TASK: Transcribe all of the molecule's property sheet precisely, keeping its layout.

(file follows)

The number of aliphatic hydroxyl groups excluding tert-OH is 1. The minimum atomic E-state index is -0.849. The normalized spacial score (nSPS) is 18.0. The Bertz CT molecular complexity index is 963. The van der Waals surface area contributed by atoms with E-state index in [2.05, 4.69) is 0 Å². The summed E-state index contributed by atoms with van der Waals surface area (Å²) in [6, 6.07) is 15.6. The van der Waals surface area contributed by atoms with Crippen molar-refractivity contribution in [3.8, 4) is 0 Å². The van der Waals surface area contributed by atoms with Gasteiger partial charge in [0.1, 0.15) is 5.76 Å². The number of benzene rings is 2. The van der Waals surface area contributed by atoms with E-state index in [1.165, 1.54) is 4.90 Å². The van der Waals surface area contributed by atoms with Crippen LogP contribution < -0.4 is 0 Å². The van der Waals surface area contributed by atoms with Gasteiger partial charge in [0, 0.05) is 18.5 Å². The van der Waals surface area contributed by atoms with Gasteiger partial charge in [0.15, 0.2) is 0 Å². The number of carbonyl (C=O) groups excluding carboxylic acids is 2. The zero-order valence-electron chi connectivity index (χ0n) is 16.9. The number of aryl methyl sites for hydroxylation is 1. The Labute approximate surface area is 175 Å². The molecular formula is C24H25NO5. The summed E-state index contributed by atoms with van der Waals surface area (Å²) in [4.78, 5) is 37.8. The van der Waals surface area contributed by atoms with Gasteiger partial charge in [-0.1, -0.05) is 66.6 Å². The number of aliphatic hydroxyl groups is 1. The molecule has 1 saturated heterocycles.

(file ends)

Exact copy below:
The number of aliphatic hydroxyl groups excluding tert-OH is 1. The minimum atomic E-state index is -0.849. The normalized spacial score (nSPS) is 18.0. The Bertz CT molecular complexity index is 963. The van der Waals surface area contributed by atoms with E-state index in [2.05, 4.69) is 0 Å². The summed E-state index contributed by atoms with van der Waals surface area (Å²) in [6, 6.07) is 15.6. The van der Waals surface area contributed by atoms with Crippen molar-refractivity contribution in [3.8, 4) is 0 Å². The van der Waals surface area contributed by atoms with Gasteiger partial charge in [0.1, 0.15) is 5.76 Å². The number of benzene rings is 2. The van der Waals surface area contributed by atoms with E-state index in [1.165, 1.54) is 4.90 Å². The van der Waals surface area contributed by atoms with Crippen LogP contribution < -0.4 is 0 Å². The van der Waals surface area contributed by atoms with Gasteiger partial charge in [0, 0.05) is 18.5 Å². The van der Waals surface area contributed by atoms with Gasteiger partial charge in [0.15, 0.2) is 0 Å². The number of carbonyl (C=O) groups excluding carboxylic acids is 2. The zero-order valence-electron chi connectivity index (χ0n) is 16.9. The number of aryl methyl sites for hydroxylation is 1. The Labute approximate surface area is 175 Å². The molecular formula is C24H25NO5. The summed E-state index contributed by atoms with van der Waals surface area (Å²) in [4.78, 5) is 37.8. The van der Waals surface area contributed by atoms with Gasteiger partial charge in [-0.1, -0.05) is 66.6 Å². The number of aliphatic hydroxyl groups is 1. The molecule has 1 saturated heterocycles.